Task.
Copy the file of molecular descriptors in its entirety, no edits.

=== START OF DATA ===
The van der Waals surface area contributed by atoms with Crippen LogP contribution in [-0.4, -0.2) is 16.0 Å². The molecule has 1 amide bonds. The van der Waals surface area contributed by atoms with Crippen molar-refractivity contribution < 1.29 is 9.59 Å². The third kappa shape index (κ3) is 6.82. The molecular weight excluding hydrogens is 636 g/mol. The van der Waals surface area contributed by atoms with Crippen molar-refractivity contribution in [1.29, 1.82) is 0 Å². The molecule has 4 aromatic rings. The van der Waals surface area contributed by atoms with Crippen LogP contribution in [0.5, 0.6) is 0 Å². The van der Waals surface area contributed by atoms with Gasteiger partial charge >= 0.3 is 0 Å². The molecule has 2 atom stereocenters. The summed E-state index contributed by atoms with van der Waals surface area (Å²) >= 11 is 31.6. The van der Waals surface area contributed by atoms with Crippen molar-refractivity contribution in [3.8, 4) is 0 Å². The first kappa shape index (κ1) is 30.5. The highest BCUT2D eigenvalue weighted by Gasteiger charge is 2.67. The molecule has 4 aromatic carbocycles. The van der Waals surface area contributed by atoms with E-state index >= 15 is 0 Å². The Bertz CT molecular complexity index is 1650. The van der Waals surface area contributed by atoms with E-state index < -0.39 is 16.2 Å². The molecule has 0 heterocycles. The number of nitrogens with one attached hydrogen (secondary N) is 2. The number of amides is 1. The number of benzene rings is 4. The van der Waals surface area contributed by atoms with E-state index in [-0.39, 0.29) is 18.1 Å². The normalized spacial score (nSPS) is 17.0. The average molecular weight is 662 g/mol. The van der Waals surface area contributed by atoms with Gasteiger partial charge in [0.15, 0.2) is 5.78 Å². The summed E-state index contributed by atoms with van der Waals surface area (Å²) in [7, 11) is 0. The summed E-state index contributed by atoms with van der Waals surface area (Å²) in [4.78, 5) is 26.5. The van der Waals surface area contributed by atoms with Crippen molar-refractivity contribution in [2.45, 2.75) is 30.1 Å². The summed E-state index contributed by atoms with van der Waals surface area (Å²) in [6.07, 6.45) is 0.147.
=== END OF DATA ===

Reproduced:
The van der Waals surface area contributed by atoms with Crippen LogP contribution in [-0.4, -0.2) is 16.0 Å². The molecule has 1 amide bonds. The van der Waals surface area contributed by atoms with Crippen molar-refractivity contribution < 1.29 is 9.59 Å². The third kappa shape index (κ3) is 6.82. The molecular weight excluding hydrogens is 636 g/mol. The van der Waals surface area contributed by atoms with Crippen molar-refractivity contribution in [1.29, 1.82) is 0 Å². The molecule has 4 aromatic rings. The van der Waals surface area contributed by atoms with Crippen LogP contribution in [0.5, 0.6) is 0 Å². The van der Waals surface area contributed by atoms with Gasteiger partial charge >= 0.3 is 0 Å². The molecule has 2 atom stereocenters. The summed E-state index contributed by atoms with van der Waals surface area (Å²) >= 11 is 31.6. The van der Waals surface area contributed by atoms with Crippen molar-refractivity contribution in [3.8, 4) is 0 Å². The first kappa shape index (κ1) is 30.5. The highest BCUT2D eigenvalue weighted by Gasteiger charge is 2.67. The molecule has 4 aromatic carbocycles. The van der Waals surface area contributed by atoms with E-state index >= 15 is 0 Å². The Bertz CT molecular complexity index is 1650. The van der Waals surface area contributed by atoms with E-state index < -0.39 is 16.2 Å². The molecule has 0 heterocycles. The number of nitrogens with one attached hydrogen (secondary N) is 2. The number of amides is 1. The number of benzene rings is 4. The van der Waals surface area contributed by atoms with E-state index in [-0.39, 0.29) is 18.1 Å². The normalized spacial score (nSPS) is 17.0. The average molecular weight is 662 g/mol. The van der Waals surface area contributed by atoms with Gasteiger partial charge in [0.15, 0.2) is 5.78 Å². The summed E-state index contributed by atoms with van der Waals surface area (Å²) in [7, 11) is 0. The summed E-state index contributed by atoms with van der Waals surface area (Å²) in [4.78, 5) is 26.5. The van der Waals surface area contributed by atoms with Crippen molar-refractivity contribution in [2.45, 2.75) is 30.1 Å². The summed E-state index contributed by atoms with van der Waals surface area (Å²) in [6.07, 6.45) is 0.147.